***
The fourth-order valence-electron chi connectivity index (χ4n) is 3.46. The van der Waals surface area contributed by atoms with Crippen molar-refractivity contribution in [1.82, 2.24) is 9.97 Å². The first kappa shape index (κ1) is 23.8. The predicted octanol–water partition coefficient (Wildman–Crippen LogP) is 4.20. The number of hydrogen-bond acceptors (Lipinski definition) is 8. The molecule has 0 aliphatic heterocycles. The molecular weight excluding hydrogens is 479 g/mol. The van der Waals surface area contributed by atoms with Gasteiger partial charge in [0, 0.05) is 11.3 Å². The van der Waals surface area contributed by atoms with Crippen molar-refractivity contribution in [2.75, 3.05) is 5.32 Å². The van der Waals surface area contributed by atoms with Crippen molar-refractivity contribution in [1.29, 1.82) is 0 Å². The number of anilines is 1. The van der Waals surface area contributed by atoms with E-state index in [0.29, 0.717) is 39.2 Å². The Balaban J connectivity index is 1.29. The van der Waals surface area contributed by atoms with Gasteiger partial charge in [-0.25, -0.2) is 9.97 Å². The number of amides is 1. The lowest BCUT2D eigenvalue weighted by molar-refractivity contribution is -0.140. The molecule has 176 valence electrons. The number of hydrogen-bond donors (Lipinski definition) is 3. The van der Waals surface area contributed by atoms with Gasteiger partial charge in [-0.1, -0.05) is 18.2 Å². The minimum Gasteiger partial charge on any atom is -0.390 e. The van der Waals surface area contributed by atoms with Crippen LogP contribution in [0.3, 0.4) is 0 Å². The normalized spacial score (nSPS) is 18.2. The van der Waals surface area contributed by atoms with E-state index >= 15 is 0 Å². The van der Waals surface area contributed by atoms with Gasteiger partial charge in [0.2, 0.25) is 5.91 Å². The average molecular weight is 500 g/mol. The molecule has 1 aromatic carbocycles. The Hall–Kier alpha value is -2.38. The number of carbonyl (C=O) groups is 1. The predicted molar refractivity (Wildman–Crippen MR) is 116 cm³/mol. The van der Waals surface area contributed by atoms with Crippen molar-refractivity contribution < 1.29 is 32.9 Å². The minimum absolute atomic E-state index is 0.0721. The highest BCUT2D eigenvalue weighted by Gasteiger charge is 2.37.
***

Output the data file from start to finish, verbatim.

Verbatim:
The fourth-order valence-electron chi connectivity index (χ4n) is 3.46. The van der Waals surface area contributed by atoms with Crippen molar-refractivity contribution in [1.82, 2.24) is 9.97 Å². The first kappa shape index (κ1) is 23.8. The predicted octanol–water partition coefficient (Wildman–Crippen LogP) is 4.20. The number of hydrogen-bond acceptors (Lipinski definition) is 8. The molecule has 0 aliphatic heterocycles. The molecular weight excluding hydrogens is 479 g/mol. The van der Waals surface area contributed by atoms with Gasteiger partial charge in [0, 0.05) is 11.3 Å². The van der Waals surface area contributed by atoms with Crippen molar-refractivity contribution in [2.75, 3.05) is 5.32 Å². The van der Waals surface area contributed by atoms with Crippen molar-refractivity contribution in [1.29, 1.82) is 0 Å². The number of anilines is 1. The van der Waals surface area contributed by atoms with E-state index in [0.29, 0.717) is 39.2 Å². The Balaban J connectivity index is 1.29. The van der Waals surface area contributed by atoms with Gasteiger partial charge in [-0.25, -0.2) is 9.97 Å². The number of amides is 1. The lowest BCUT2D eigenvalue weighted by molar-refractivity contribution is -0.140. The molecule has 176 valence electrons. The number of hydrogen-bond donors (Lipinski definition) is 3. The van der Waals surface area contributed by atoms with Gasteiger partial charge in [-0.1, -0.05) is 18.2 Å². The minimum Gasteiger partial charge on any atom is -0.390 e. The van der Waals surface area contributed by atoms with Crippen LogP contribution in [0.3, 0.4) is 0 Å². The normalized spacial score (nSPS) is 18.2. The van der Waals surface area contributed by atoms with E-state index >= 15 is 0 Å². The van der Waals surface area contributed by atoms with Gasteiger partial charge in [0.2, 0.25) is 5.91 Å². The average molecular weight is 500 g/mol. The molecule has 1 aromatic carbocycles. The Hall–Kier alpha value is -2.38. The number of carbonyl (C=O) groups is 1. The predicted molar refractivity (Wildman–Crippen MR) is 116 cm³/mol. The van der Waals surface area contributed by atoms with Crippen molar-refractivity contribution < 1.29 is 32.9 Å². The minimum absolute atomic E-state index is 0.0721. The highest BCUT2D eigenvalue weighted by Gasteiger charge is 2.37.